Recently, Senate Bill 345 and House Bill 2642 were introduced in the West Virginia Legislature. SB 345, sponsored by Senator Mark Maynard (R-6), and HB 2642, sponsored by Delegate Bill Hamilton (R-45) seek to expand Sunday hunting opportunities on private land with written permission. Currently, West Virginia allows hunting on Sundays in some counties on some private land. SB 345 and HB 2642 would remove the confusing patchwork of counties where hunting on Sundays on private land is not allowed. Please contact your legislators and urge them to SUPPORT SB 345 and HB 2642.
There are many reasons to remove bans on Sunday hunting, including:
- Sunday hunting helps to recruit new hunters by allowing parents more opportunities to hunt with their sons and daughters, sharing an important part of America’s heritage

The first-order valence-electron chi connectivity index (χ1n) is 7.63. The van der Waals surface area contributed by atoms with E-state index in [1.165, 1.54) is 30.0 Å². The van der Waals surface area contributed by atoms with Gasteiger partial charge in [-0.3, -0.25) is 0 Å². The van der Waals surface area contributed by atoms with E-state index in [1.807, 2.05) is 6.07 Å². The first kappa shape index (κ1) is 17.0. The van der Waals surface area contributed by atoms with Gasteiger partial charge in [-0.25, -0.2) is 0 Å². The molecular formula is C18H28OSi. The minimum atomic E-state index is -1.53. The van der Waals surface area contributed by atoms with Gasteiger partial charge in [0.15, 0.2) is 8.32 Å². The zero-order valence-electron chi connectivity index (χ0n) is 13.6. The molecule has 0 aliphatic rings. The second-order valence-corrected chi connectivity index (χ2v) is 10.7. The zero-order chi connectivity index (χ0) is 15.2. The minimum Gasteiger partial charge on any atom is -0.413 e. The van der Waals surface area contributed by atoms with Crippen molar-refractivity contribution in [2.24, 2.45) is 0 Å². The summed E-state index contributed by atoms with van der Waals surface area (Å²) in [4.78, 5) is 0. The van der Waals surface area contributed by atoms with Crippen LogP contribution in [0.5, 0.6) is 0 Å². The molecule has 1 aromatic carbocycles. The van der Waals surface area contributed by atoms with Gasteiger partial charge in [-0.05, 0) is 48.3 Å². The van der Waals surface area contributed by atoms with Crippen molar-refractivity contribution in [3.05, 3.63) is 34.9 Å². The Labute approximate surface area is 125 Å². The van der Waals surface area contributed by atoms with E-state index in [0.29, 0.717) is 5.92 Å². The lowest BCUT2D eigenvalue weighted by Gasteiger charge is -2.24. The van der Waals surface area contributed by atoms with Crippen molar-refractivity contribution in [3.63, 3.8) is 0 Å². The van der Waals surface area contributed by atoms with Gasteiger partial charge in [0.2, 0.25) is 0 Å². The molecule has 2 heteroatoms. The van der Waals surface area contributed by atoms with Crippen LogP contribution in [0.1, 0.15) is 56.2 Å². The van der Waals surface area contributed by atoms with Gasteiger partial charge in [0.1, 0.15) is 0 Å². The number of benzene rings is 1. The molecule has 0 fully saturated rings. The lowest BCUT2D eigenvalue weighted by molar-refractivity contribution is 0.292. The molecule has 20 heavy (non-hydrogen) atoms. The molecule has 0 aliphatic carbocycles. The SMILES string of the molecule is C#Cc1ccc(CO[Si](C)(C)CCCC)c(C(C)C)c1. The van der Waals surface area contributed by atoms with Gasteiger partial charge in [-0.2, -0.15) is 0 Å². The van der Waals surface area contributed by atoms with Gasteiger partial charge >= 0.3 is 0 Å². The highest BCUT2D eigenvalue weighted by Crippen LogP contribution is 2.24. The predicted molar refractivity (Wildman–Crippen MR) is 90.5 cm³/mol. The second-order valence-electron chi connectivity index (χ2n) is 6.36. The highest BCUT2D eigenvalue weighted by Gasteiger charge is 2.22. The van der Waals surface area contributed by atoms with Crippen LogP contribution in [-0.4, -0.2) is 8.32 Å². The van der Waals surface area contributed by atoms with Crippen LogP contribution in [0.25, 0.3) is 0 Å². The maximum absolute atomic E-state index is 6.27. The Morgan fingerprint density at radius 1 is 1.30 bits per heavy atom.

- Sunday hunting provides an economic benefit to many rural areas as hunters spend money on fuel, food, lodging and other expenditures that go along with a day’s hunt.
- States that allow hunting on Sunday have the most abundant game populations. Allowing hunting on Sunday gives state wildlife agencies more flexibility in managing populations, including the ability to increase hunting in areas that have unsustainably high game populations
- Out-of-state license revenues grow as a result of Sunday hunting, allowing for more time to travel and hunt to those out-of-state hunters
While hunting is restricted in West Virginia in certain counties on Sundays, other activities such as fishing, hiking and target shooting remain perfectly legal on the seventh day of the week. Between work, school and other obligations, Sunday hunting bans work to discourage hunting at a time when hunter recruitment and participation must be encouraged in order to save our hunting heritage. Restrictions on Sunday hunting effectively treat hunters as second-class citizens and tacitly endorse the view of animal extremists that there is something wrong with hunting.